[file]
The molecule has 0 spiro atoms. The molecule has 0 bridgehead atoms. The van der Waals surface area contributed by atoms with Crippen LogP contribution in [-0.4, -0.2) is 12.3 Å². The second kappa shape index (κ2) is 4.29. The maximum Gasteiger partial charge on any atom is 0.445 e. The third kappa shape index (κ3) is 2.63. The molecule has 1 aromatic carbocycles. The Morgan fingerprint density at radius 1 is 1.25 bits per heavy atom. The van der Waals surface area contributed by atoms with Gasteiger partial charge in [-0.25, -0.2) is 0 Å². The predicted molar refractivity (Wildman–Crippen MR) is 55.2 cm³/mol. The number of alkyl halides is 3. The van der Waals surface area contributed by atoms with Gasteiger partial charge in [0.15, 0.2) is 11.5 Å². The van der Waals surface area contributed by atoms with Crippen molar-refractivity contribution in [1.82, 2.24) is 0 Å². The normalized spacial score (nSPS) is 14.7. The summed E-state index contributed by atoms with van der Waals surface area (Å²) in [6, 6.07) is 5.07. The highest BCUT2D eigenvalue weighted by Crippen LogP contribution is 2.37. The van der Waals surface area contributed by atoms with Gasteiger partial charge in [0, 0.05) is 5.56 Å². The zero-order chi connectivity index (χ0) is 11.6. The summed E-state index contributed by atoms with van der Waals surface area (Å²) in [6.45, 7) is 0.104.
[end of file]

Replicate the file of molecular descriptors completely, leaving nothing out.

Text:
The molecule has 0 spiro atoms. The molecule has 0 bridgehead atoms. The van der Waals surface area contributed by atoms with Crippen LogP contribution in [-0.4, -0.2) is 12.3 Å². The second kappa shape index (κ2) is 4.29. The maximum Gasteiger partial charge on any atom is 0.445 e. The third kappa shape index (κ3) is 2.63. The molecule has 1 aromatic carbocycles. The Morgan fingerprint density at radius 1 is 1.25 bits per heavy atom. The van der Waals surface area contributed by atoms with Gasteiger partial charge in [-0.25, -0.2) is 0 Å². The predicted molar refractivity (Wildman–Crippen MR) is 55.2 cm³/mol. The number of alkyl halides is 3. The van der Waals surface area contributed by atoms with Gasteiger partial charge in [0.15, 0.2) is 11.5 Å². The van der Waals surface area contributed by atoms with Crippen molar-refractivity contribution in [1.82, 2.24) is 0 Å². The normalized spacial score (nSPS) is 14.7. The summed E-state index contributed by atoms with van der Waals surface area (Å²) in [6, 6.07) is 5.07. The highest BCUT2D eigenvalue weighted by Crippen LogP contribution is 2.37. The van der Waals surface area contributed by atoms with Gasteiger partial charge in [0, 0.05) is 5.56 Å². The zero-order chi connectivity index (χ0) is 11.6. The summed E-state index contributed by atoms with van der Waals surface area (Å²) in [6.45, 7) is 0.104.